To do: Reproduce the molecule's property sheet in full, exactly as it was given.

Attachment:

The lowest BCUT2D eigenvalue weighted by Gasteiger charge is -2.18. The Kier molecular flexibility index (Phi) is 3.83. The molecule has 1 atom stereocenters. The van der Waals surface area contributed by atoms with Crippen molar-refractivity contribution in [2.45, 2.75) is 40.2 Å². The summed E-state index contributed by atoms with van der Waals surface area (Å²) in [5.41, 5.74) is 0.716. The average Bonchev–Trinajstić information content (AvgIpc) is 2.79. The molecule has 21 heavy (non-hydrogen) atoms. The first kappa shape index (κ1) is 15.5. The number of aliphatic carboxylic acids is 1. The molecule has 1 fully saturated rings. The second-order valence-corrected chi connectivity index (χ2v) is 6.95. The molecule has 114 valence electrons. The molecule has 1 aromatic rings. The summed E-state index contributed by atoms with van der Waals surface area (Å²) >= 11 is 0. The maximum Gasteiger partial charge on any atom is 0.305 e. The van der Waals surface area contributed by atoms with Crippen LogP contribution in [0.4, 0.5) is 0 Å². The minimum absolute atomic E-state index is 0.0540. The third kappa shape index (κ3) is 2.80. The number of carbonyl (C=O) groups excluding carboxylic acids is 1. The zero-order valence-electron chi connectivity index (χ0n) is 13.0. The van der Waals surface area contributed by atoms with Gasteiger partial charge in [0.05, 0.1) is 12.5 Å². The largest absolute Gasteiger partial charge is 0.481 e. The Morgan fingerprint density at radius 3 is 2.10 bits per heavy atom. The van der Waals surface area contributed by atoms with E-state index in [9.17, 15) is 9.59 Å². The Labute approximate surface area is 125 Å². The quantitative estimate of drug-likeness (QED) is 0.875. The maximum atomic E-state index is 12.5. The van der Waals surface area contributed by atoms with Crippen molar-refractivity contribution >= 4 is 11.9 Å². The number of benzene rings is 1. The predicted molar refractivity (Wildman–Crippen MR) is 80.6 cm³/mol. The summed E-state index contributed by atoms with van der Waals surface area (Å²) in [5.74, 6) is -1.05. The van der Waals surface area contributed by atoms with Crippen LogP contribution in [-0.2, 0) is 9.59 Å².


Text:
The lowest BCUT2D eigenvalue weighted by Gasteiger charge is -2.18. The Kier molecular flexibility index (Phi) is 3.83. The molecule has 1 atom stereocenters. The van der Waals surface area contributed by atoms with Crippen molar-refractivity contribution in [2.45, 2.75) is 40.2 Å². The summed E-state index contributed by atoms with van der Waals surface area (Å²) in [5.41, 5.74) is 0.716. The average Bonchev–Trinajstić information content (AvgIpc) is 2.79. The molecule has 21 heavy (non-hydrogen) atoms. The first kappa shape index (κ1) is 15.5. The number of aliphatic carboxylic acids is 1. The molecule has 1 fully saturated rings. The second-order valence-corrected chi connectivity index (χ2v) is 6.95. The molecule has 114 valence electrons. The molecule has 1 aromatic rings. The summed E-state index contributed by atoms with van der Waals surface area (Å²) >= 11 is 0. The maximum Gasteiger partial charge on any atom is 0.305 e. The van der Waals surface area contributed by atoms with Crippen LogP contribution in [0.4, 0.5) is 0 Å². The minimum absolute atomic E-state index is 0.0540. The third kappa shape index (κ3) is 2.80. The number of carbonyl (C=O) groups excluding carboxylic acids is 1. The zero-order valence-electron chi connectivity index (χ0n) is 13.0. The van der Waals surface area contributed by atoms with Gasteiger partial charge in [0.05, 0.1) is 12.5 Å². The largest absolute Gasteiger partial charge is 0.481 e. The Morgan fingerprint density at radius 3 is 2.10 bits per heavy atom. The van der Waals surface area contributed by atoms with E-state index in [9.17, 15) is 9.59 Å². The Labute approximate surface area is 125 Å². The quantitative estimate of drug-likeness (QED) is 0.875. The maximum atomic E-state index is 12.5. The van der Waals surface area contributed by atoms with Crippen molar-refractivity contribution >= 4 is 11.9 Å². The number of benzene rings is 1. The predicted molar refractivity (Wildman–Crippen MR) is 80.6 cm³/mol. The summed E-state index contributed by atoms with van der Waals surface area (Å²) in [5.74, 6) is -1.05. The van der Waals surface area contributed by atoms with Crippen LogP contribution in [-0.2, 0) is 9.59 Å².